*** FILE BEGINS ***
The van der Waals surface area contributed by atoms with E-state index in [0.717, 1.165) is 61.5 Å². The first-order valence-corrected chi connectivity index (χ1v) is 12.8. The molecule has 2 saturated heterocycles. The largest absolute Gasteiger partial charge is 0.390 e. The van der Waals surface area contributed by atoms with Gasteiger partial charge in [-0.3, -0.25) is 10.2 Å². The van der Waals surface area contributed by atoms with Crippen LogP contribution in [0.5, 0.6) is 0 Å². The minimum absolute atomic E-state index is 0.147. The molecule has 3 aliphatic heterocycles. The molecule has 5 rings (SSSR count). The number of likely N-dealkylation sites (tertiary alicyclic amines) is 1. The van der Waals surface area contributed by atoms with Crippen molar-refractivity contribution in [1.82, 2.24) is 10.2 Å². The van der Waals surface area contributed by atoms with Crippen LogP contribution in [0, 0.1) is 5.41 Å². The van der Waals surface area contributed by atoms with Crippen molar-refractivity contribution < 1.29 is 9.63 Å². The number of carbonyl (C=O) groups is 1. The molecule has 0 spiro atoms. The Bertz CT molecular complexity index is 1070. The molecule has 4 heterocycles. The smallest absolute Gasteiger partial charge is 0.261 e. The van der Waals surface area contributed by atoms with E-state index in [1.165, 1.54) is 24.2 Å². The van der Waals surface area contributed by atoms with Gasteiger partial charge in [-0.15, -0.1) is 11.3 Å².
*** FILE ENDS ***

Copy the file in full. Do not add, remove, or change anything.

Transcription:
The van der Waals surface area contributed by atoms with E-state index in [0.717, 1.165) is 61.5 Å². The first-order valence-corrected chi connectivity index (χ1v) is 12.8. The molecule has 2 saturated heterocycles. The largest absolute Gasteiger partial charge is 0.390 e. The van der Waals surface area contributed by atoms with Gasteiger partial charge in [-0.3, -0.25) is 10.2 Å². The van der Waals surface area contributed by atoms with Crippen LogP contribution in [0.5, 0.6) is 0 Å². The minimum absolute atomic E-state index is 0.147. The molecule has 3 aliphatic heterocycles. The molecule has 5 rings (SSSR count). The number of likely N-dealkylation sites (tertiary alicyclic amines) is 1. The van der Waals surface area contributed by atoms with Crippen molar-refractivity contribution in [1.82, 2.24) is 10.2 Å². The van der Waals surface area contributed by atoms with Crippen LogP contribution in [0, 0.1) is 5.41 Å². The van der Waals surface area contributed by atoms with Crippen molar-refractivity contribution < 1.29 is 9.63 Å². The number of carbonyl (C=O) groups is 1. The molecule has 0 spiro atoms. The Bertz CT molecular complexity index is 1070. The molecule has 4 heterocycles. The smallest absolute Gasteiger partial charge is 0.261 e. The van der Waals surface area contributed by atoms with E-state index in [1.165, 1.54) is 24.2 Å². The van der Waals surface area contributed by atoms with Gasteiger partial charge in [-0.15, -0.1) is 11.3 Å².